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New CEO of Algeria's Sonatrach says foreign energy partnerships essential

Algeria's state energy company Sonatrach wants to develop its partnerships with foreign firms to boost output and exports, its new chief executive said on Wednesday, comments that could reassure investors a week after his appointment, Reuters reports.

Algeria, a member of the Organization of the Petroleum Exporting Countries and a major gas supplier to Europe, has struggled to lift production to meet rising domestic demand, while foreign investors have often baulked at contract terms.

Rachid Hachichi, Sonatrach's former head of production and exploration, was named chief executive on April 23, replacing Abdelmoumene Ould Kaddour.

"Our group will continue to develop partnerships with foreign firms seeking to invest in Algeria," he said in a message to mark Labour Day, the state news agency reported

"Partnerships are an essential element in our development strategy, especially in the field of production and exploration," he said.

READ: Algeria's ruling party names relatively young new leader amid protests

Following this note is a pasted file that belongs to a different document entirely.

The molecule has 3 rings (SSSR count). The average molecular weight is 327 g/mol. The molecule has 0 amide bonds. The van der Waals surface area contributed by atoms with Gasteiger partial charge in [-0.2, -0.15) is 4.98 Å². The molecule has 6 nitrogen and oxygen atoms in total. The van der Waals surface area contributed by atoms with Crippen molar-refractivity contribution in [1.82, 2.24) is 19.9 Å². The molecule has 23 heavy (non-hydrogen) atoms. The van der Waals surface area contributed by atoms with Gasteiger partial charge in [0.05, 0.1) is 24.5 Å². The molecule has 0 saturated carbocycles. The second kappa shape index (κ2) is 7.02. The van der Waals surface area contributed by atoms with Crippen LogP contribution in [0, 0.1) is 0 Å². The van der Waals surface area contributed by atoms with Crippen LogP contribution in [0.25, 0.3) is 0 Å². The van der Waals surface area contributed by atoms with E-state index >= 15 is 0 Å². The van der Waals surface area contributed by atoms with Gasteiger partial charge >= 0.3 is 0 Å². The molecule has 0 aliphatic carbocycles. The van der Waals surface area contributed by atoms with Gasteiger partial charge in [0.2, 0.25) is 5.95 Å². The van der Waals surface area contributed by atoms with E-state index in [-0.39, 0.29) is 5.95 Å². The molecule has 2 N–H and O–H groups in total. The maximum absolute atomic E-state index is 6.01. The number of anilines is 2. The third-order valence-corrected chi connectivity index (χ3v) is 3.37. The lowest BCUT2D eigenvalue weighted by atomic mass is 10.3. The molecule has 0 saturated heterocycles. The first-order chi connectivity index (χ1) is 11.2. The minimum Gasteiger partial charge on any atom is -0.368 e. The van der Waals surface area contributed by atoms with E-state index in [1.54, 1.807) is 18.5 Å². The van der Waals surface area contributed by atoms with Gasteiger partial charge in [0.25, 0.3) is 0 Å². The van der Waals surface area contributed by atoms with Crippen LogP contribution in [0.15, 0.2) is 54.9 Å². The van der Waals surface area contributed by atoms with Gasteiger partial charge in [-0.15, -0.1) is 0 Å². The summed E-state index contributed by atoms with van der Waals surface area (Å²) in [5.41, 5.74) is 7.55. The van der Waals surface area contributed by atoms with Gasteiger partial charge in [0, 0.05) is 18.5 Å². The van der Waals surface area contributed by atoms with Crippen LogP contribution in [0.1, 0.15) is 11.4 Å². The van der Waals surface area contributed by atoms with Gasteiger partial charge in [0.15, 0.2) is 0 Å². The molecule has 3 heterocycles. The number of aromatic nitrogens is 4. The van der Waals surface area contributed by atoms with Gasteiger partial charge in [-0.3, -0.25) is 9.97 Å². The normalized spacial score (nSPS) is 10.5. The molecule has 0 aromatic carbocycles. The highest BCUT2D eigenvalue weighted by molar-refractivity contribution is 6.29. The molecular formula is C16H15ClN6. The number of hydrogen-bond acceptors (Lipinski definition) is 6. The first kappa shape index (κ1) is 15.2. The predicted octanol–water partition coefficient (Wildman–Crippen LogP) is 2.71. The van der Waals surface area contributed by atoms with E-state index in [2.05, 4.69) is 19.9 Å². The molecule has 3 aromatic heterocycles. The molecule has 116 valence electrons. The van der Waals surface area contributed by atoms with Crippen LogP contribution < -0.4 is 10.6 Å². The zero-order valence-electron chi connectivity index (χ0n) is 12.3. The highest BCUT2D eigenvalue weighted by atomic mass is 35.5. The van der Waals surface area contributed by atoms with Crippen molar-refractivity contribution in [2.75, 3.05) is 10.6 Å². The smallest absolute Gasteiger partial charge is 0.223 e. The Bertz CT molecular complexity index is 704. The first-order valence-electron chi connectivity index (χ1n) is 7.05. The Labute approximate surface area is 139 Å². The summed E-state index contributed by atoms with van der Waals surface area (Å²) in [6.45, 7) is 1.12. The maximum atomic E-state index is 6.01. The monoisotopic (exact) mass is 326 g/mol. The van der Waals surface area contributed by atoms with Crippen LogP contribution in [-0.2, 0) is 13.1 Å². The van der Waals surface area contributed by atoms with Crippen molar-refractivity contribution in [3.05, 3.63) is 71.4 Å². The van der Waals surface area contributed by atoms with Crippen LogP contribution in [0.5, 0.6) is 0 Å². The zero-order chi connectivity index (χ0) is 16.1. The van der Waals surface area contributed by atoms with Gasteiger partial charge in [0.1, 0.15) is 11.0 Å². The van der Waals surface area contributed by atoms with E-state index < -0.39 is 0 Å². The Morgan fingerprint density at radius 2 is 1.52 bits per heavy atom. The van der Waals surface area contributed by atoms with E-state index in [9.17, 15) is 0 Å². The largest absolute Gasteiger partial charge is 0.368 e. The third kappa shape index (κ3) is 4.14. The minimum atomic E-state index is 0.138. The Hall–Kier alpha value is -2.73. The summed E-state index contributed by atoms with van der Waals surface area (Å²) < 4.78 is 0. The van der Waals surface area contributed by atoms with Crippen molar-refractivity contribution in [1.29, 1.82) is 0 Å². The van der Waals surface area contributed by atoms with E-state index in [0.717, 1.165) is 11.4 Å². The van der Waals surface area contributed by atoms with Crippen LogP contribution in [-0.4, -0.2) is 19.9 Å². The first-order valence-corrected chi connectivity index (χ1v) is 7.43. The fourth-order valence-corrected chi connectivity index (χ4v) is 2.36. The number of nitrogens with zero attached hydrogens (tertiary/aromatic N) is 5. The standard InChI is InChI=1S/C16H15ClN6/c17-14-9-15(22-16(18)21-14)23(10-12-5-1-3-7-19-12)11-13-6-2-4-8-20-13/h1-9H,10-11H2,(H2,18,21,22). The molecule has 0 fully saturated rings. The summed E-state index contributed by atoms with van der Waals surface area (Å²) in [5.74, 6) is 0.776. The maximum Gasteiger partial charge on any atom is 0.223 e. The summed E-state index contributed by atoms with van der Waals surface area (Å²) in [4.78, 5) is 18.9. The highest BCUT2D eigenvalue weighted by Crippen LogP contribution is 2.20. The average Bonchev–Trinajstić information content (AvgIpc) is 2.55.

The former CEO had been seeking to make Algeria more attractive to foreign investors by resolving a series of disputes with oil majors including France's Total, Italy's ENI and Spain's Repsol.

Sonatrach has a deal with Britain's BP and Norway's Equinor to develop Algeria's shale gas reserves, but industry sources said in March that talks with Exxon Mobil on developing a gas field had stalled.

Algeria produces an estimated 1 million barrels per day of crude and 135 billion cubic metres a year of gas. Oil and gas account for 94 percent of Algeria's total exports and 60 percent of the state revenues.

"We will work to improve the professional climate so that everyone will have a favourable environment," Hachichi said, after workers at some Sonatrach oil and gas facilities have protested to demand higher wages and better working conditions.

Algeria has been buffeted by mass anti-government protests since Feb. 22. Demonstrators have demanded a clear out of the elite that has ruled the North African nation since independence in 1962.

READ: Algeria's ruling party names relatively young new leader amid protests

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